Handling difficult conversations

By Sandie Shaw

 

There are certain conversation that we all find difficult. Whether at work, at home or in a social context. At some time or another we will find ourselves preparing for a difficult conversation.

“I’m sorry, it’s just not working out”

“Can we talk about my salary?”

“I strongly disagree with what you’re saying.”

 

There are certain conversations that we all find difficult, whether at work, at home or in a social context.  At some time or another we will find ourselves preparing  for a difficult conversation.

At times like this your heart may start to beat faster and your palms may begin to feel clammy.  It is easy to be distracted by these anxious feelings which in turn can hinder your ability to stay calm and communicate clearly what is on your mind.  At worst you may lose control of what you are thinking and saying and may even lose sight of how your words are being received…   the conversation can get ugly.

Lets begin my taking a look at how we might respond in such a situation.  The Thomas-Kilmann Conflict Model provides a coaching theory I sometimes discuss with my client to help them consider how difficult situations may be affecting their communication and behaviour.  The diagram below highlights four different types of behaviour in terms of warm and cold, dominant and submissive.

Can you identify with one particular style of behaviour more than another?

The ideal communication style is outlined in the top right.  The characteristics of this are Warm and Dominant.  ‘Warm’  meaning friendly, approachable, honest and empathetic.  ‘Dominant’ meaning confident, strong, clear and focused.

If you find yourself leaning more towards cold behaviour; either aggressive or submissive, in preparation for, or during a difficult conversation, then it’s time to consider what to do to get yourself back into a more resourceful state. Taking a step back from the situation, even just for a second, will give you a chance to reflect. The desire to change your state will give way to changes in your body language, tonality and the words you use, and will have a positive effect on you and the person you are talking to.  As outlined in the diagram above, communication that aims to be warm, assertive and flexible will often allow you to think clearly and respond effectively to most responses.  Even if you don’t get exactly the outcome that you were hoping for, you will find yourself in a good position to negotiate and to propose a compromise that you can both be happy with.  Maintaining rapport and trying to keep the communication warm, friendly and clear allows us to find creative ways to explore and meet our own needs and the needs of others.

Six ways to successfully manage a difficult conversations.

  • Be prepared. Spend adequate time considering what you want to achieve by having the conversation. Write down the key point you want to raise and list any further points in order of importance. What would your ideal outcome be for each point? If you would like their input with finding a solution, or if you have a proposal for a solution of your own, write them down next to each point. Picture yourself confidently and assertively raising the issues on your list and explaining your ideas for possible solutions.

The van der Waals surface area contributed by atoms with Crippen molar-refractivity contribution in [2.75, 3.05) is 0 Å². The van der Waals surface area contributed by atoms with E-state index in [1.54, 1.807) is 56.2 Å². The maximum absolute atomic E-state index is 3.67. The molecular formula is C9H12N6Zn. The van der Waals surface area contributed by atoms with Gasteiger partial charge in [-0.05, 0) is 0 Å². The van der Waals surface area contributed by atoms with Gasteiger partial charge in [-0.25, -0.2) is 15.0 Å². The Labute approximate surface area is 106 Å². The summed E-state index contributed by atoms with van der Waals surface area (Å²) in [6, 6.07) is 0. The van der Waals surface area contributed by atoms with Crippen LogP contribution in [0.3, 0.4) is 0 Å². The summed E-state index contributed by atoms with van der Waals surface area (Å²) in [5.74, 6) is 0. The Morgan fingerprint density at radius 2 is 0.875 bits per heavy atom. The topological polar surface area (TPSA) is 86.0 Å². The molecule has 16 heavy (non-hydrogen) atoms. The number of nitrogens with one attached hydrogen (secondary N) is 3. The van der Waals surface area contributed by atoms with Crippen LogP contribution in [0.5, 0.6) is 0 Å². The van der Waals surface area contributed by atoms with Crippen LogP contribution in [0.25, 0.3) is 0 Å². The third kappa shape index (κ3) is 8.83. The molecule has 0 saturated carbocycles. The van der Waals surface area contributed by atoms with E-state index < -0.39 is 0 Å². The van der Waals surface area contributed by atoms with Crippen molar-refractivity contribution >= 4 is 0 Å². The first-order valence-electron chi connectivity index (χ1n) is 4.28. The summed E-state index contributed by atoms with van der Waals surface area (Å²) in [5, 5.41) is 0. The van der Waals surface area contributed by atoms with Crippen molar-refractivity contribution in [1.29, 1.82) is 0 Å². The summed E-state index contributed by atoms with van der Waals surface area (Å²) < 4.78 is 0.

• Put yourself in their shoes. How would you receive this information? Anticipating their response will help you to consider carefully your language and your body language and be more prepared for their response, including the possibility of an emotional response.
  • Consider the most appropriate time and place for the conversation. Chose a time and place when you will both feel comfortable, will not be rushed for time and without the fear of being interrupted. If necessary, reassure the person you’re talking to that the conversation is confidential. Have a time frame in mind before you start talking. If it becomes clear that the conversation is going to take longer, don’t be tempted to rush things through or run over time. The last thing you both want is to feel exhausted by the conversation and late for your next appointment, or worse, to make a poor decisions. Agree to meet again to continue the conversation at another suitable time.
  • Indicate that you want a constructive conversation. Think about what your body language is saying; does it signal that you are approachable, non-threatening and ready to talk and listen? Don’t skirt around the issue – once you have thanked them for their time, stick to the preparation you did in advance of the conversation. Stay in control. If you find your tonality changing, either speeding up and getting louder (getting frustrated) or slowing and getting quieter (losing confidence), adjust your posture. Whether you are sitting or standing, change your physiology to be more relaxed or more assertively and your tone of voice and language will follow suit.
  • Avoid hightening emotions by using ‘I’ instead of ‘You’. When dealing with inappropriate behaviour, instead of pointing the finger of blame, which makes people want to defend themselves, start by explaining how the behaviour effected you. ‘I was very disappointed that you missed the appointment yesterday…’ instead of ‘You missed a very important meeting again.’
  • Stay focused on solutions and future goals. It is more fruitful to ask ‘How can we do better next time?’ then ‘Why did it go wrong?’. We can not change the past but we can explore and identify the best way to move forward for future success.

If you are working through some tough decisions or need advice on handling difficult conversations, why not get in touch for a free consultation.  I can’t make the problem disappear but I can certainly help you to put your best foot forward.  Call Sandie on 07985 284 914.

Best wishes,

Sandie,
High Peak Life Coach

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